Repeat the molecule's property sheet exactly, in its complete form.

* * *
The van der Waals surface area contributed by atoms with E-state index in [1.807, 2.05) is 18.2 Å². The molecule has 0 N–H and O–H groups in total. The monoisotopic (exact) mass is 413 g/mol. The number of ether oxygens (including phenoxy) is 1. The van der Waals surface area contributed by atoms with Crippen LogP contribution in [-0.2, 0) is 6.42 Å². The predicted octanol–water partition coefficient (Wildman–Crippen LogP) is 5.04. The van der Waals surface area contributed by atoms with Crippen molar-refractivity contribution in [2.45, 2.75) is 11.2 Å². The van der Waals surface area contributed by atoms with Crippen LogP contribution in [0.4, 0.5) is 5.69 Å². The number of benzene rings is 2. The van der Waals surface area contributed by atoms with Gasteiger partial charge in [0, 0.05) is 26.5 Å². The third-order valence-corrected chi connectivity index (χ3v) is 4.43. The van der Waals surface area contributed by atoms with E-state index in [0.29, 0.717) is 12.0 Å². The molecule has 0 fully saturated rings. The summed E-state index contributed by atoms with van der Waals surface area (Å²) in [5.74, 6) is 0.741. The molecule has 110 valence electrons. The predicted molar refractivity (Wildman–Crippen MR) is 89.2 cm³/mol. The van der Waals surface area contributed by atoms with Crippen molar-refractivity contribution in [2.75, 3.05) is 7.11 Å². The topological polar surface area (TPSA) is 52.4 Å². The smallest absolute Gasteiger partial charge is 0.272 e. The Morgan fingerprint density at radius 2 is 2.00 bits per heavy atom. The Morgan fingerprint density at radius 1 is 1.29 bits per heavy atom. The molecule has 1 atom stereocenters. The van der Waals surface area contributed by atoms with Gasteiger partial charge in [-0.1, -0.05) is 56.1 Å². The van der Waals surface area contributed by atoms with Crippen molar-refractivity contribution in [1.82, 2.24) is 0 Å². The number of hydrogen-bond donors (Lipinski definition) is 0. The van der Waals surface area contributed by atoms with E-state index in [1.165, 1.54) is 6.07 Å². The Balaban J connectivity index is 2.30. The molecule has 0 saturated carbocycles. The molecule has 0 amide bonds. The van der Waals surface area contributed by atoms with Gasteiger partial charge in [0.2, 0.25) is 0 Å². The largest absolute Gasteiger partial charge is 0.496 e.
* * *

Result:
The van der Waals surface area contributed by atoms with E-state index in [1.807, 2.05) is 18.2 Å². The molecule has 0 N–H and O–H groups in total. The monoisotopic (exact) mass is 413 g/mol. The number of ether oxygens (including phenoxy) is 1. The van der Waals surface area contributed by atoms with Crippen LogP contribution in [-0.2, 0) is 6.42 Å². The predicted octanol–water partition coefficient (Wildman–Crippen LogP) is 5.04. The van der Waals surface area contributed by atoms with Crippen molar-refractivity contribution in [2.45, 2.75) is 11.2 Å². The van der Waals surface area contributed by atoms with Crippen LogP contribution in [0.4, 0.5) is 5.69 Å². The number of benzene rings is 2. The van der Waals surface area contributed by atoms with Gasteiger partial charge in [0, 0.05) is 26.5 Å². The third-order valence-corrected chi connectivity index (χ3v) is 4.43. The van der Waals surface area contributed by atoms with E-state index in [0.29, 0.717) is 12.0 Å². The molecule has 0 fully saturated rings. The summed E-state index contributed by atoms with van der Waals surface area (Å²) in [5.74, 6) is 0.741. The molecule has 110 valence electrons. The predicted molar refractivity (Wildman–Crippen MR) is 89.2 cm³/mol. The van der Waals surface area contributed by atoms with Crippen molar-refractivity contribution in [2.75, 3.05) is 7.11 Å². The topological polar surface area (TPSA) is 52.4 Å². The smallest absolute Gasteiger partial charge is 0.272 e. The Morgan fingerprint density at radius 2 is 2.00 bits per heavy atom. The Morgan fingerprint density at radius 1 is 1.29 bits per heavy atom. The molecule has 1 atom stereocenters. The van der Waals surface area contributed by atoms with Gasteiger partial charge in [-0.1, -0.05) is 56.1 Å². The van der Waals surface area contributed by atoms with Crippen molar-refractivity contribution in [1.82, 2.24) is 0 Å². The number of hydrogen-bond donors (Lipinski definition) is 0. The van der Waals surface area contributed by atoms with E-state index in [1.165, 1.54) is 6.07 Å². The Balaban J connectivity index is 2.30. The molecule has 0 saturated carbocycles. The molecule has 0 amide bonds. The van der Waals surface area contributed by atoms with Gasteiger partial charge in [0.2, 0.25) is 0 Å². The largest absolute Gasteiger partial charge is 0.496 e.